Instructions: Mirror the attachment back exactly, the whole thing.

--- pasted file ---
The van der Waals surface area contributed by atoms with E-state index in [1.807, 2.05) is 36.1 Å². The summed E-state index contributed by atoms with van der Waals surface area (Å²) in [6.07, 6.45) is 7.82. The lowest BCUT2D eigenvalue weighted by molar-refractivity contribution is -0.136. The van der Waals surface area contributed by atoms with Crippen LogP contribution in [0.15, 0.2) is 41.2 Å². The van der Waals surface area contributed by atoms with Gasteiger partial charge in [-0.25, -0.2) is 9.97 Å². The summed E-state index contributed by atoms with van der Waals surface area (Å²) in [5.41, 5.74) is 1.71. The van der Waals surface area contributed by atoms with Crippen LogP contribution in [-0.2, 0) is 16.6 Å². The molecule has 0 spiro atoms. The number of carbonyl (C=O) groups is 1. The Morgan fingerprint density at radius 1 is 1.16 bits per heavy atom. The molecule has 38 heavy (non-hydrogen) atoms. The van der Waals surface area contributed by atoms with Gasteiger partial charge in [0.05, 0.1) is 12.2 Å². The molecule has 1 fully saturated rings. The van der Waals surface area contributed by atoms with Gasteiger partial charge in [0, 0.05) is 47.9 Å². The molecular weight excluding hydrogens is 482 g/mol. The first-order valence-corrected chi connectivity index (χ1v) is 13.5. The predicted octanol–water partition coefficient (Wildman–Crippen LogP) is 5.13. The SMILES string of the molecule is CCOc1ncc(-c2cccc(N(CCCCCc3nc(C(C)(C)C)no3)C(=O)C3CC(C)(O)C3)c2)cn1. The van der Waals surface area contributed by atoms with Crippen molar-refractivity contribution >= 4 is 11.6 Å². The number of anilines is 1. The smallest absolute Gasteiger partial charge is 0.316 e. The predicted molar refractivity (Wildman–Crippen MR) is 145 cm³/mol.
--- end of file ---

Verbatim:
The van der Waals surface area contributed by atoms with E-state index in [1.807, 2.05) is 36.1 Å². The summed E-state index contributed by atoms with van der Waals surface area (Å²) in [6.07, 6.45) is 7.82. The lowest BCUT2D eigenvalue weighted by molar-refractivity contribution is -0.136. The van der Waals surface area contributed by atoms with Crippen LogP contribution in [0.15, 0.2) is 41.2 Å². The van der Waals surface area contributed by atoms with Gasteiger partial charge in [-0.25, -0.2) is 9.97 Å². The summed E-state index contributed by atoms with van der Waals surface area (Å²) in [5.41, 5.74) is 1.71. The van der Waals surface area contributed by atoms with Crippen LogP contribution in [-0.2, 0) is 16.6 Å². The molecule has 0 spiro atoms. The number of carbonyl (C=O) groups is 1. The Morgan fingerprint density at radius 1 is 1.16 bits per heavy atom. The molecule has 38 heavy (non-hydrogen) atoms. The van der Waals surface area contributed by atoms with Gasteiger partial charge in [0.05, 0.1) is 12.2 Å². The molecule has 1 fully saturated rings. The van der Waals surface area contributed by atoms with Gasteiger partial charge in [0, 0.05) is 47.9 Å². The molecular weight excluding hydrogens is 482 g/mol. The first-order valence-corrected chi connectivity index (χ1v) is 13.5. The predicted octanol–water partition coefficient (Wildman–Crippen LogP) is 5.13. The SMILES string of the molecule is CCOc1ncc(-c2cccc(N(CCCCCc3nc(C(C)(C)C)no3)C(=O)C3CC(C)(O)C3)c2)cn1. The van der Waals surface area contributed by atoms with Crippen molar-refractivity contribution >= 4 is 11.6 Å². The number of anilines is 1. The smallest absolute Gasteiger partial charge is 0.316 e. The predicted molar refractivity (Wildman–Crippen MR) is 145 cm³/mol.